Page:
High-performance embedded computing -- Power and energy consumption
Table 2.1 presents an example of four OOPs of a hypothetical processor. This example considers the processor can operate with a supply voltage of 1 V at a maximum clock frequency of 300 MHz, or 1.2 V at 600 MHz, or 1.3 V at 800 MHz, or at 1.4 V at 1 GHz. These OOPs can be managed by the operating system (OS) and/or by the application via system library functions.
To reduce dynamic power and static power consumption, two main mechanisms can be used, namely, dynamic voltage and frequency scaling (DVFS) and dynamic power management (DPM), respectively. These two techniques are described in the following subsections.
Table 2.1 Example of frequency-voltage table (representing OPPs)
The energy consumed, represented in Joules (J), during a period of activity is the integral of the total power dissipated (Eq. 2.6 for CMOS ICs) over that period. Eq. 2.11 represents in a simplified way the total of energy consumed during a period T (in seconds) as the product of the average power dissipated over that period (Pavg) by T. For a given application, one can save energy if power consumption/dissipation is reduced and the execution time is not increased as much, or conversely if the execution time is reduced without a large increase in power dissipation.
Energy consumption is not directly associated with heat but affects battery usage. Thus by saving energy one is also extending the battery life or the length of the interval between battery recharges. On the other hand, energy efficiency is a term related to performing the work needed with as less energy as possible, sometimes being quantified by the work done per Joule (e.g., samples/J, Gbit/J, and frames/J). Two common metrics used to represent the trade-off between energy consumption and performance are the energy delay product (EDP) and the energy delay squared product (ED2P). EDP is obtained by multiplying the average energy consumed by the computation time required . Both EDP and ED2P give more importance to the execution time than to the energy consumed. Compared to EDP, by squaring the computation time required, the ED2P metric gives even more importance to execution time than to energy consumption. One can give even more importance to performance by powering the computation time required by values >2.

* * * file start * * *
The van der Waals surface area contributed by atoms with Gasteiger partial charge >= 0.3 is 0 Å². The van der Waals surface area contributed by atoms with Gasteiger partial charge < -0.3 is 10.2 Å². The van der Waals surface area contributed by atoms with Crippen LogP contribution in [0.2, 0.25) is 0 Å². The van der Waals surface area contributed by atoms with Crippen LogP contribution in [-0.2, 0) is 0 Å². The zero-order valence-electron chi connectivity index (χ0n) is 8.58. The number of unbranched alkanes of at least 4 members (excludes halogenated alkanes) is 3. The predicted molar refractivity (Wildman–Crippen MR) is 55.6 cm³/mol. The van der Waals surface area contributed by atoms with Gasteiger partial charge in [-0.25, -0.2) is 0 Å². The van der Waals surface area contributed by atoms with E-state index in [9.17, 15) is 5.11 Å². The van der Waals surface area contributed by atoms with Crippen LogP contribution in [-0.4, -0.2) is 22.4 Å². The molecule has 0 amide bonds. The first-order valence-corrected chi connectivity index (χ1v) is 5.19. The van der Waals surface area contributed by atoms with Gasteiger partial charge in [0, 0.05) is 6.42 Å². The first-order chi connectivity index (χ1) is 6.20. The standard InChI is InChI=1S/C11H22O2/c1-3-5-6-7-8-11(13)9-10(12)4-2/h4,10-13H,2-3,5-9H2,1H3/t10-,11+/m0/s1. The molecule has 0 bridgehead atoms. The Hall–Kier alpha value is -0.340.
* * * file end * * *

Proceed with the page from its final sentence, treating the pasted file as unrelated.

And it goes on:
The next installment in this series discusses dynamic voltage and frequency scaling (DVFS) and dynamic power management (DPM).
Reprinted with permission from Elsevier/Morgan Kaufmann, Copyright © 2017
João Manuel Paiva Cardoso, Associate Professor, Department of Informatics Engineering (DEI), Faculty of Engineering, University of Porto, Portugal. Previously I was Assistant Professor in the Department of Computer Science and Engineering, Instituto Superior Técnico (IST), Technical University of Lisbon (UTL), in Lisbon (April 4, 2006- Sept. 3, 2008), and Assistant Professor (2001-2006) in the Department of Electronics and Informatics Engineering (DEEI), Faculty of Sciences and Technology, at the University of Algarve, and Teaching Assistant in the same university (1993-2001). I have been a senior researcher at INESC-ID (Systems and Computer Engineering Institute) in Lisbon. I was member of INESC-ID from 1994 to 2009.
José Gabriel de Figueiredo Coutinho, Research Associate, Imperial College. He is involved in the EU FP7 HARNESS project to intergrate heterogeneous hardware and network technologies into data centre platforms, to vastly increase performance, reduce energy consumption, and lower cost profiles for important and high-value cloud applications such as real-time business analytics and the geosciences. His research interests include database functionality on heterogeneous systems, cloud computing resource management, and performance-driven mapping strategies.
Pedro C. Diniz received his M.Sc. in Electrical and Computer Engineering from the Technical University in Lisbon, Portugal and his Ph.D. from the University of California, Santa Barbara in Computer Science in 1997. Since 1997 he has been a researcher with the University of Southern California’s Information Sciences Institute (USC/ISI) and an Assistant Professor of Computer Science at the University of Southern California in Los Angeles, California. He has lead and participated in many research projects funded by the U.S. government and the European Union (UE) and has authored or co-authored many internationally recognized scientific journal papers and over 100 international conference papers. Over the years he has been heavily involved in the scientific community in the area of high-performance computing, reconfigurable and field-programmable computing.